Furthermore, public sector unions and government have still not reached an agreement about public sector pay increases: government is offering a 3% increase, while unions are demanding increases of between 6% and 10%. Given the importance that Treasury attaches to dealing decisively with the growth of the public sector wage bill to restore fiscal sustainability, it is concerning that apparently very little progress has been made in these wage negotiations since February’s Budget Speech. And, with decreasing political support, the government is unlikely to want to alienate one of its key constituencies, and 3% may not be its final offer. But, as the Minister pointed out, if public sector workers’ salaries increase by more than 3%, spending will need to be reprioritised. And, as Burger, Siebrits and Calitz  have shown, the South African government is more likely to cut capital and infrastructure spending than current spending when faced with difficult decisions about the prioritisation of spending, which will adversely affect the growth prospects of the economy. 

The future trajectory of interest rates will also become increasingly important. Central bank policy rates will probably increase further in the coming months, both here and abroad, as central banks try to combat persistently high inflation. These interest rate increases will increase debt service costs, which may lead to further spending reprioritisations, or greater borrowing. Higher interest rates will also dampen private spending, putting further strain on Treasury’s projections of economic growth and therefore government revenue growth.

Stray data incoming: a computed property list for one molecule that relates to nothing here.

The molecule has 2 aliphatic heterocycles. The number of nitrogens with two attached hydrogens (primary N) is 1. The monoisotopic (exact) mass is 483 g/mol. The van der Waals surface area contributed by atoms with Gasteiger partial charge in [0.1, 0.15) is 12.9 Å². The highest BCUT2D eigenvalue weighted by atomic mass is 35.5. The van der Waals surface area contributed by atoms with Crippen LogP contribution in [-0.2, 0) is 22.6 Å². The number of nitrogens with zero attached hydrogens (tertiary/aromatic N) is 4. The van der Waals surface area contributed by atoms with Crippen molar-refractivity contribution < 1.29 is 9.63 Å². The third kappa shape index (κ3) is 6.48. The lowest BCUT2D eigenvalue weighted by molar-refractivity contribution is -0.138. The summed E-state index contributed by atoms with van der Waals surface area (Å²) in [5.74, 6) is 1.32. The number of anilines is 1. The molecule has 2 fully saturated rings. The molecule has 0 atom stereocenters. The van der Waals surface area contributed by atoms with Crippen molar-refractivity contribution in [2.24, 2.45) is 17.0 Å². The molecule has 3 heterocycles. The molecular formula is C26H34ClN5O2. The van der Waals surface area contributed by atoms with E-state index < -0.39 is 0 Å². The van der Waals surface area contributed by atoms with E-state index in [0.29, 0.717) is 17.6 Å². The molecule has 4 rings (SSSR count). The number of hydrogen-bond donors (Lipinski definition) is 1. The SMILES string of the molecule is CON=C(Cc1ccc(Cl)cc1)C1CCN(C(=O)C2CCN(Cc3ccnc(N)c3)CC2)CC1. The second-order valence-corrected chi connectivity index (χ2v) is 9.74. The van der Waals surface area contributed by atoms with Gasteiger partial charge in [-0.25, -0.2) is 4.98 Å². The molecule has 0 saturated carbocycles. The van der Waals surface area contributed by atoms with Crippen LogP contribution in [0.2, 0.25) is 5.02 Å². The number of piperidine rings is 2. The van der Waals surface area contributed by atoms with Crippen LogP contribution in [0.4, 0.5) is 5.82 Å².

The Reserve Bank will probably be very aggressive in increasing interest rates, not only because inflation has been above 6% since May, but because the Reserve Bank’s governor has stated that the Bank intends to target the lower limit of the inflation target range of 3-6%. This implies that the SA Reserve Bank is now pursuing an even lower inflation target, given that it started aiming for the midpoint of the target range from about 2016 onwards. To date, government has been relatively silent on this issue, despite evidence from several economic studies that very low inflation rates only contribute marginally to economic growth in high-income countries, let alone middle-income countries like South Africa. 

I am not disputing that lower inflation is associated with higher levels of consumer welfare, nor that lower South African inflation may lead to less long-run exchange rate volatility. I am also not disputing the appropriateness of the Reserve Bank’s efforts to combat inflation to ensure that inflation expectations remain anchored to the inflation target. But the appropriateness of the Reserve Bank’s intention to now target 3% inflation should be discussed, given how it will likely affect interest rates and debt services costs, and given that the government, not the Reserve Bank, sets the inflation target.